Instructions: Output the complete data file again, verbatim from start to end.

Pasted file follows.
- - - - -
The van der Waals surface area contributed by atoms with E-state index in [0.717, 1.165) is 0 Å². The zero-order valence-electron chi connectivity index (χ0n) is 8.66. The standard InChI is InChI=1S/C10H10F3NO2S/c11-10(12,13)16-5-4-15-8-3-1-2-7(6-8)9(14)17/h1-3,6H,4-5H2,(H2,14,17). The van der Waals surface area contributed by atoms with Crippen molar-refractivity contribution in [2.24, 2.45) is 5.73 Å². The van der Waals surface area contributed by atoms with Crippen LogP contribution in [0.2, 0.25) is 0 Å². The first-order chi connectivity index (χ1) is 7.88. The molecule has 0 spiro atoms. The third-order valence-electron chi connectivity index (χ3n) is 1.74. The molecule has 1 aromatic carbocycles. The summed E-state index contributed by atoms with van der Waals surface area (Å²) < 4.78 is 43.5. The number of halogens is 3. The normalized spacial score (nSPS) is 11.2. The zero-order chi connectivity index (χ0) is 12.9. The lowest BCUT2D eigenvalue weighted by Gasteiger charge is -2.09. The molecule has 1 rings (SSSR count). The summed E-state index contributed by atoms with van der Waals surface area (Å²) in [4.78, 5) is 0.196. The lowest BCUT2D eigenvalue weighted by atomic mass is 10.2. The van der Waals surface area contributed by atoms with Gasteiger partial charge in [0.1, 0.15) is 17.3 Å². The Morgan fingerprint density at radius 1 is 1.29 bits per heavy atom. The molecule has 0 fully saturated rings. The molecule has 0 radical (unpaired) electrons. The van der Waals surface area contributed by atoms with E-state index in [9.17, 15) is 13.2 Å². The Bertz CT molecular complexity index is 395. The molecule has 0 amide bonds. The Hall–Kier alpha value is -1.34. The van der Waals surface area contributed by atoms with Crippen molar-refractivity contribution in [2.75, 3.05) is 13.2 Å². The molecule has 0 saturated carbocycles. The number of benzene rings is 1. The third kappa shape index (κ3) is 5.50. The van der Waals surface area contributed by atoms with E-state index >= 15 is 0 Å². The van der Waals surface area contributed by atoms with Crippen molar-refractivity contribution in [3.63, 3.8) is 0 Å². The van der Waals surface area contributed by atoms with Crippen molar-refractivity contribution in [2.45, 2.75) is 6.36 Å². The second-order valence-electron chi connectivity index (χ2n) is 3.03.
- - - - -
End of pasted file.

The van der Waals surface area contributed by atoms with E-state index in [0.717, 1.165) is 0 Å². The zero-order valence-electron chi connectivity index (χ0n) is 8.66. The standard InChI is InChI=1S/C10H10F3NO2S/c11-10(12,13)16-5-4-15-8-3-1-2-7(6-8)9(14)17/h1-3,6H,4-5H2,(H2,14,17). The van der Waals surface area contributed by atoms with Crippen molar-refractivity contribution in [2.24, 2.45) is 5.73 Å². The van der Waals surface area contributed by atoms with Crippen LogP contribution in [0.2, 0.25) is 0 Å². The first-order chi connectivity index (χ1) is 7.88. The molecule has 0 spiro atoms. The third-order valence-electron chi connectivity index (χ3n) is 1.74. The molecule has 1 aromatic carbocycles. The summed E-state index contributed by atoms with van der Waals surface area (Å²) < 4.78 is 43.5. The number of halogens is 3. The normalized spacial score (nSPS) is 11.2. The zero-order chi connectivity index (χ0) is 12.9. The lowest BCUT2D eigenvalue weighted by Gasteiger charge is -2.09. The molecule has 1 rings (SSSR count). The summed E-state index contributed by atoms with van der Waals surface area (Å²) in [4.78, 5) is 0.196. The lowest BCUT2D eigenvalue weighted by atomic mass is 10.2. The van der Waals surface area contributed by atoms with Gasteiger partial charge in [0.1, 0.15) is 17.3 Å². The Morgan fingerprint density at radius 1 is 1.29 bits per heavy atom. The molecule has 0 fully saturated rings. The molecule has 0 radical (unpaired) electrons. The van der Waals surface area contributed by atoms with E-state index in [9.17, 15) is 13.2 Å². The Bertz CT molecular complexity index is 395. The molecule has 0 amide bonds. The Hall–Kier alpha value is -1.34. The van der Waals surface area contributed by atoms with Crippen molar-refractivity contribution in [2.75, 3.05) is 13.2 Å². The molecule has 0 saturated carbocycles. The number of benzene rings is 1. The third kappa shape index (κ3) is 5.50. The van der Waals surface area contributed by atoms with E-state index >= 15 is 0 Å². The van der Waals surface area contributed by atoms with Crippen molar-refractivity contribution in [3.63, 3.8) is 0 Å². The van der Waals surface area contributed by atoms with Crippen molar-refractivity contribution in [2.45, 2.75) is 6.36 Å². The second-order valence-electron chi connectivity index (χ2n) is 3.03.